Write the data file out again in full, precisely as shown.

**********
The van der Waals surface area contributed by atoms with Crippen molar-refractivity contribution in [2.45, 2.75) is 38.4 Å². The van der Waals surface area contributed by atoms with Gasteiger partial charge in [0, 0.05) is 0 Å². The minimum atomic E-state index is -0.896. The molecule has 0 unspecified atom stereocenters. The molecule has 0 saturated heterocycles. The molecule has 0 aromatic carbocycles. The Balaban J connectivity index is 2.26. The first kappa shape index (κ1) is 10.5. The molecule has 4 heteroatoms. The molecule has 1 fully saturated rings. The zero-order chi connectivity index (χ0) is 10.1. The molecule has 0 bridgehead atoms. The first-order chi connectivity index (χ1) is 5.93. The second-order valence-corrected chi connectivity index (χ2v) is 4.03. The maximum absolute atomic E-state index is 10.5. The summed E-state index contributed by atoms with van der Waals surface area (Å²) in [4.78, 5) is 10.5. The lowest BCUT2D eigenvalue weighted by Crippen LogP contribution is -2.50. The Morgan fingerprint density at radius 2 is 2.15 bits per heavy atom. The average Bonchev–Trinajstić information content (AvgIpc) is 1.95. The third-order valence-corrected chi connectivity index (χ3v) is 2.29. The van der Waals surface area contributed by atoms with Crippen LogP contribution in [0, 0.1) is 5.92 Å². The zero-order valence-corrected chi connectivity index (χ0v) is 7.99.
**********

The van der Waals surface area contributed by atoms with Crippen molar-refractivity contribution in [2.45, 2.75) is 38.4 Å². The van der Waals surface area contributed by atoms with Gasteiger partial charge in [0, 0.05) is 0 Å². The minimum atomic E-state index is -0.896. The molecule has 0 unspecified atom stereocenters. The molecule has 0 saturated heterocycles. The molecule has 0 aromatic carbocycles. The Balaban J connectivity index is 2.26. The first kappa shape index (κ1) is 10.5. The molecule has 4 heteroatoms. The molecule has 1 fully saturated rings. The zero-order chi connectivity index (χ0) is 10.1. The molecule has 0 bridgehead atoms. The first-order chi connectivity index (χ1) is 5.93. The second-order valence-corrected chi connectivity index (χ2v) is 4.03. The maximum absolute atomic E-state index is 10.5. The summed E-state index contributed by atoms with van der Waals surface area (Å²) in [4.78, 5) is 10.5. The lowest BCUT2D eigenvalue weighted by Crippen LogP contribution is -2.50. The Morgan fingerprint density at radius 2 is 2.15 bits per heavy atom. The average Bonchev–Trinajstić information content (AvgIpc) is 1.95. The third-order valence-corrected chi connectivity index (χ3v) is 2.29. The van der Waals surface area contributed by atoms with Crippen LogP contribution in [0, 0.1) is 5.92 Å². The zero-order valence-corrected chi connectivity index (χ0v) is 7.99.